Du Toit, Alexander Logie (1878-1948) was a South African geologist who helped form one of the foundations for the synthesis of continental drift theory and plate tectonics.

Du Toit was born on March 14, 1878, in Rondebosch, South Africa, near Cape Town. He received his early education from a local diocesan college. He graduated from South African College (now the University of Cape Town). He then spent two years studying mining engineering at the Royal Technical College in Glasgow. Next, he went to the Royal College of Sciences, London, to study geology. In 1901, Du Toit returned to the Royal Technical College, this time as a teacher. He also taught at the University of Glasgow. Du Toit went back to South Africa in 1903 and worked for the Geological Commission of Cape of Good Hope. He spent nearly the next two decades in the field mapping.

He later became chief geologist to the irrigation Department. He wrote several books during this time. In 1923, he received a grant from the Carnegie Institution, which allowed him to go to South America to compare the geology of the two continents. He described this work in A Geological Comparison of South America with South Africa. He found the continents alike in a number of ways, supporting Alfred Wegener's theory of continental drift, that the continents had once been joined. Then in his book, Our Wandering Continents (1937), he stated that they had at one time formed the supercontinent of Godwanaland, which was distinct from Laurasia the northern supercontinent. This view was not popular at the time, but it is now considered correct.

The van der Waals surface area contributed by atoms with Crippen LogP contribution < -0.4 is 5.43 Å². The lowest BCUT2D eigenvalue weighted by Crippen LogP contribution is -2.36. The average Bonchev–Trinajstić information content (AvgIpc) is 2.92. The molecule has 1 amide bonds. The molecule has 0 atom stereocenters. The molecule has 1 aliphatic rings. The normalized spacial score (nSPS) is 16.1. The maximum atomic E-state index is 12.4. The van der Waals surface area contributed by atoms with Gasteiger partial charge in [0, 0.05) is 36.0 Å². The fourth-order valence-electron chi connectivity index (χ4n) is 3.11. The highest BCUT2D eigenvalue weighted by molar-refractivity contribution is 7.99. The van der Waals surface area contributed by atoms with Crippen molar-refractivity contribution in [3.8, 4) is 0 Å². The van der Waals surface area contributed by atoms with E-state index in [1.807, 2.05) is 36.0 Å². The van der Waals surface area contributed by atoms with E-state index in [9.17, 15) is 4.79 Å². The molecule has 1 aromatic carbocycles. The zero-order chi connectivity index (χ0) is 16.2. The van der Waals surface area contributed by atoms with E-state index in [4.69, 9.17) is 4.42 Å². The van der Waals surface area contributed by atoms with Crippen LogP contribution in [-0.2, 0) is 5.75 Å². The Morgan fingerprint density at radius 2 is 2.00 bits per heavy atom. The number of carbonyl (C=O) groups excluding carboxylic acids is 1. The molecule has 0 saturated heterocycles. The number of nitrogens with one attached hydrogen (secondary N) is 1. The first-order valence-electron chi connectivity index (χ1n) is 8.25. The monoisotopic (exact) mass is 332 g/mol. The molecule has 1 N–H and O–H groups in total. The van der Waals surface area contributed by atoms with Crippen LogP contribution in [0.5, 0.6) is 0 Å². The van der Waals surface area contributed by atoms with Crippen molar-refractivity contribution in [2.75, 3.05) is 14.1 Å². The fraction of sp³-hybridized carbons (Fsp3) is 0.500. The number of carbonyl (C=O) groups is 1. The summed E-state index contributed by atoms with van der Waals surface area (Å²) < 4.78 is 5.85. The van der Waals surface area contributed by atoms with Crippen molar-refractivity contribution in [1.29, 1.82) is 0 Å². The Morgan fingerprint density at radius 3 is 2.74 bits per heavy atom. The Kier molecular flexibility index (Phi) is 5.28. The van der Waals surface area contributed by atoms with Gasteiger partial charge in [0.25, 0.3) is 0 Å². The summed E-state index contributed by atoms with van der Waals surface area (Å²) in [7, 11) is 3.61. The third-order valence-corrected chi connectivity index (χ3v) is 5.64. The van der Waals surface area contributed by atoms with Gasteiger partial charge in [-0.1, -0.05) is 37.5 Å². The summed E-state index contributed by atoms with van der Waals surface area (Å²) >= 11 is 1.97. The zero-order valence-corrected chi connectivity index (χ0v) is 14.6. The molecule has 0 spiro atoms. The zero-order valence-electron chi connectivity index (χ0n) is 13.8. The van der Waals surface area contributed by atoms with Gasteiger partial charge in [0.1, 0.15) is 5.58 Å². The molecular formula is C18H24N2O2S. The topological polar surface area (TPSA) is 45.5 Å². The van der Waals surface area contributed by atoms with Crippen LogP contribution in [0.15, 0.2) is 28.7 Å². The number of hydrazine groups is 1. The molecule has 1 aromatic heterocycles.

Du Toit served as a geologist consultant to the De Beers Consolidated Mines from 1927 to 1941. He was twice president of the Geological Society of South Africa.

Du Toit married Adelaide Walker while a student at the Royal Technical College. They had a son. Adelaide died in 1923. In 1925, Du Toit married Evelyn Harvey. He died on Feb. 25, 1948.